Dr Nicholas Bevan

Dr Nicholas Bevan

Friday, 28 March 2014


Rogers and another v Hoyle [2014] EWCA Civ 257

Common sense from the common law

Rogers v Hoyle
The Witchampton biplane crash scene from 15 May 2011

The family of a former captain in the Royal Marines who was killed in a tragic air accident have successfully resisted the defendant insurer’s attempts to exclude a damming Air Accident Investigation Report from being admitted in evidence in their claim against the pilot, who survived the crash.  

The claimants’ case is that the accident was caused by the pilot negligently attempting a dangerous loop the loop manoeuvre, too close to the ground and without adequate training.  The pilot blames a mechanical fault.

As is well known, the Air Accident Investigation Branch responsible for investigating such incidents is part of the Department for Transport.  Its reports are not commissioned the parties involved in a civil claim.  Its powers are set out in Civil Aviation (Investigation of Air Accidents and Incidents) Regulations 1996.  It is an independent agency and so the form and content of its reports are not governed by the Civil Procedure Rules, Part 35 or otherwise. 

The admissibility of an AAIB report as evidence in a civil claim is long been established.  These reports do not constitute a judicial determination that would be caught by the rule in Hollington v Hewthorn [1943] KB 857.  It is also well established that it is the role of the court to decide the relevance of the various statements of fact and opinion set out within the report and to judge the weight to be given to them.

In this particular case, the AAIB report’s synopsis included the following observation about the biplane in the moments before the crash: ‘.[it]..was seen by observers on the ground to pull up into a loop and during the manoeuvre it entered a spin from which it did not recover. The manoeuvre started at 1,500 feet agl and there was insufficient height for the pilot to recover from the subsequent spin.’ 

The report also included various statements of fact and opinion that the claimants sought to rely on to support its case. It expressed the view that there had been insufficient height for the pilot to recover from the loop. It also claimed that the pilot ‘was not formally trained in aerobatics and had limited experience of spin recovery’.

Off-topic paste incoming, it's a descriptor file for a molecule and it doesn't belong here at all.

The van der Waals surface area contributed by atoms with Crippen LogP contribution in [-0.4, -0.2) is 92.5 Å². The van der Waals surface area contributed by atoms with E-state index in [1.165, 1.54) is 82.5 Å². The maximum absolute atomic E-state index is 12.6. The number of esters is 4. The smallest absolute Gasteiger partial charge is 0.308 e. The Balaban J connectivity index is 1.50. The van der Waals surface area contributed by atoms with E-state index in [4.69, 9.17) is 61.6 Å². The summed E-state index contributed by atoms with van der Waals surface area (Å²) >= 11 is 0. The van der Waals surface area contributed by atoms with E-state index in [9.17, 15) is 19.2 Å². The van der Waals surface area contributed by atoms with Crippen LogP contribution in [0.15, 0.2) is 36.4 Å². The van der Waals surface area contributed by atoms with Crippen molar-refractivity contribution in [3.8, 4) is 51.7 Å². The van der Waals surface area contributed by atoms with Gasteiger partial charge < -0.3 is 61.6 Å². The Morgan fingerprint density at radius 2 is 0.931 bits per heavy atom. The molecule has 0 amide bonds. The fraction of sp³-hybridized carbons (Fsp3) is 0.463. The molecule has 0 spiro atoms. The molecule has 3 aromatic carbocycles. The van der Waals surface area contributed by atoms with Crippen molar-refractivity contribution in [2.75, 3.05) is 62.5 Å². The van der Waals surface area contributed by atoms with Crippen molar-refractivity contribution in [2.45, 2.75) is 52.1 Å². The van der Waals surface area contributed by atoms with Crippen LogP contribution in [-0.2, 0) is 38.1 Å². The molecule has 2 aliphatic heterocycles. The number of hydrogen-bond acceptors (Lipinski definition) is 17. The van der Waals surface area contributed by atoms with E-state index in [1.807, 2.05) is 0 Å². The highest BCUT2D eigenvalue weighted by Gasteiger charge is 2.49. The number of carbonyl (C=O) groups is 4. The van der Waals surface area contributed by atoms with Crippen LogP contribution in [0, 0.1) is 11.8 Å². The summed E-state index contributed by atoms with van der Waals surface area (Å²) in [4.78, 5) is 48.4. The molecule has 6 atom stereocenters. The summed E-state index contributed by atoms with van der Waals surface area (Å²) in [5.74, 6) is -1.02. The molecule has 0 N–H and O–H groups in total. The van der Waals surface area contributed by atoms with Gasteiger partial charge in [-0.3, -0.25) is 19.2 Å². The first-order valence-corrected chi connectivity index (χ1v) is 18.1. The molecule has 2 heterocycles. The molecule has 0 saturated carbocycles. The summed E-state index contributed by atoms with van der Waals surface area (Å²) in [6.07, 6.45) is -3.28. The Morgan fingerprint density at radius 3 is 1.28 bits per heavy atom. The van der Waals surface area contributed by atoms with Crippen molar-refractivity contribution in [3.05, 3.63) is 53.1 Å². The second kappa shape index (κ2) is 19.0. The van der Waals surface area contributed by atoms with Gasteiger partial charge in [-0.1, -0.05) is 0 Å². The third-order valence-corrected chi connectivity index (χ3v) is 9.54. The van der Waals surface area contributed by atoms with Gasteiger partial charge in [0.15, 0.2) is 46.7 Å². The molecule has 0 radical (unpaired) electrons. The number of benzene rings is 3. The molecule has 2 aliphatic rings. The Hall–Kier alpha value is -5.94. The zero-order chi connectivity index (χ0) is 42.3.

The insurers raised a number of technical objections, all of which failed both at first instance and on appeal.

The decision affirms what was obvious, that AAIB reports are prima facie admissible in evidence in a civil action.  The fact that parts of the report may contain unattributed statements and expressions of opinion on matters that the author has no expertise does not make the entire report inadmissible.  It is for the trial judge to make use of the report as he or she thinks fit and to excise from it anything that is inadmissible. 

At paragraph 80 of Lord Justice Clarke’s judgment he said:
For the judge to be denied sight of a report of this character - authoritative, independent, prompt and detailed - and for any experts called to be unable to refer to it in court, when it is freely available to the public, is difficult to justify…..their use considerably assists the efficient and speedy resolution of claims; and the majority of potential civil claims arising from civil aviation accidents settle on the basis of AAIB reports.’

The colossal sums that  Lloyds of London and other liability insurers seem prepared to fling at speculative challenges of this kind, apparently with a thought for the way this prolongs the suffering of the victim's family,  never ceases to astonish.  Of course insurers can do so with immunity, secure in the knowledge that their folly is effectively bankrolled by the long suffering premium paying public.

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